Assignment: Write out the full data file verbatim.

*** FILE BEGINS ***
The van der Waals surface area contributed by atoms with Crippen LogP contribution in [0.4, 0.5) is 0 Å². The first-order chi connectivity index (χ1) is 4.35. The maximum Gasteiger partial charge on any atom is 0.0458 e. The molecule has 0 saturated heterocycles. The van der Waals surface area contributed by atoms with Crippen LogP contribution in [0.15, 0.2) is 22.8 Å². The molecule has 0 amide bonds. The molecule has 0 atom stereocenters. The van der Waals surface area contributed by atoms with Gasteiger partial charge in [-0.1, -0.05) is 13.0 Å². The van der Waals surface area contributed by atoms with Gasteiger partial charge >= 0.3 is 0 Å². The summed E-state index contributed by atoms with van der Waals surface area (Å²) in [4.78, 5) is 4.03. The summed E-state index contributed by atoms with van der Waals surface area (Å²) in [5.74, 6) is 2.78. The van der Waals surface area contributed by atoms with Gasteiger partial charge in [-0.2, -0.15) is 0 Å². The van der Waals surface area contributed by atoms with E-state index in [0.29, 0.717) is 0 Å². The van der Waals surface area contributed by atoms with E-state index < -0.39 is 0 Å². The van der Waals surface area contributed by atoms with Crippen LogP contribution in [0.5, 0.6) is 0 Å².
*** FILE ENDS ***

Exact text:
The van der Waals surface area contributed by atoms with Crippen LogP contribution in [0.4, 0.5) is 0 Å². The first-order chi connectivity index (χ1) is 4.35. The maximum Gasteiger partial charge on any atom is 0.0458 e. The molecule has 0 saturated heterocycles. The van der Waals surface area contributed by atoms with Crippen LogP contribution in [0.15, 0.2) is 22.8 Å². The molecule has 0 amide bonds. The molecule has 0 atom stereocenters. The van der Waals surface area contributed by atoms with Gasteiger partial charge in [-0.1, -0.05) is 13.0 Å². The van der Waals surface area contributed by atoms with Gasteiger partial charge >= 0.3 is 0 Å². The summed E-state index contributed by atoms with van der Waals surface area (Å²) in [4.78, 5) is 4.03. The summed E-state index contributed by atoms with van der Waals surface area (Å²) in [5.74, 6) is 2.78. The van der Waals surface area contributed by atoms with Gasteiger partial charge in [-0.2, -0.15) is 0 Å². The van der Waals surface area contributed by atoms with E-state index in [0.29, 0.717) is 0 Å². The van der Waals surface area contributed by atoms with E-state index < -0.39 is 0 Å². The van der Waals surface area contributed by atoms with Crippen LogP contribution in [0.5, 0.6) is 0 Å².